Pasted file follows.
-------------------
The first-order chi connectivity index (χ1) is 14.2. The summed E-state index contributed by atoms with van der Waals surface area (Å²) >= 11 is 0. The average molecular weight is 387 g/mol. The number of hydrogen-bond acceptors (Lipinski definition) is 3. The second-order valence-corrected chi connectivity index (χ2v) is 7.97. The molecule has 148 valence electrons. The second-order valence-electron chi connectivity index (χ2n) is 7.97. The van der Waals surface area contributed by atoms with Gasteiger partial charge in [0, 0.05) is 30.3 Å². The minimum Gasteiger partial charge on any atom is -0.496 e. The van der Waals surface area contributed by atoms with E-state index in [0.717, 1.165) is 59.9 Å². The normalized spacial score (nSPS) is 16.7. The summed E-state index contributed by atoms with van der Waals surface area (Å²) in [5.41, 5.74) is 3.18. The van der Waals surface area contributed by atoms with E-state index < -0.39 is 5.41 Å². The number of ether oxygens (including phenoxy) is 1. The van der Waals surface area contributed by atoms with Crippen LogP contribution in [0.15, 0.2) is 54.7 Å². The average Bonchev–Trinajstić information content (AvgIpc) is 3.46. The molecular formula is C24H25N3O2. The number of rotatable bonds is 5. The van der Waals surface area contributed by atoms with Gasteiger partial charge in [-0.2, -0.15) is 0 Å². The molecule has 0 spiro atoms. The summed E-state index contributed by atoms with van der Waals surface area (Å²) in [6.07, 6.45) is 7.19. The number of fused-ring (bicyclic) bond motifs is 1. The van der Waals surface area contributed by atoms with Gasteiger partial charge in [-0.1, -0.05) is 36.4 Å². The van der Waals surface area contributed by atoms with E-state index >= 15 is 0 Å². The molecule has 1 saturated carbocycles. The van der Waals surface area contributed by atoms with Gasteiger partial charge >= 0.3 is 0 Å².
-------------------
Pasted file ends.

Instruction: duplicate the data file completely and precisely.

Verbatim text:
The first-order chi connectivity index (χ1) is 14.2. The summed E-state index contributed by atoms with van der Waals surface area (Å²) >= 11 is 0. The average molecular weight is 387 g/mol. The number of hydrogen-bond acceptors (Lipinski definition) is 3. The second-order valence-corrected chi connectivity index (χ2v) is 7.97. The molecule has 148 valence electrons. The second-order valence-electron chi connectivity index (χ2n) is 7.97. The van der Waals surface area contributed by atoms with Gasteiger partial charge in [0, 0.05) is 30.3 Å². The minimum Gasteiger partial charge on any atom is -0.496 e. The van der Waals surface area contributed by atoms with E-state index in [0.717, 1.165) is 59.9 Å². The normalized spacial score (nSPS) is 16.7. The summed E-state index contributed by atoms with van der Waals surface area (Å²) in [5.41, 5.74) is 3.18. The van der Waals surface area contributed by atoms with E-state index < -0.39 is 5.41 Å². The number of ether oxygens (including phenoxy) is 1. The van der Waals surface area contributed by atoms with Crippen LogP contribution in [0.15, 0.2) is 54.7 Å². The average Bonchev–Trinajstić information content (AvgIpc) is 3.46. The molecular formula is C24H25N3O2. The number of rotatable bonds is 5. The van der Waals surface area contributed by atoms with Gasteiger partial charge in [-0.2, -0.15) is 0 Å². The molecule has 0 spiro atoms. The summed E-state index contributed by atoms with van der Waals surface area (Å²) in [6.07, 6.45) is 7.19. The number of fused-ring (bicyclic) bond motifs is 1. The van der Waals surface area contributed by atoms with Gasteiger partial charge in [-0.1, -0.05) is 36.4 Å². The van der Waals surface area contributed by atoms with E-state index >= 15 is 0 Å². The molecule has 1 saturated carbocycles. The van der Waals surface area contributed by atoms with Gasteiger partial charge >= 0.3 is 0 Å².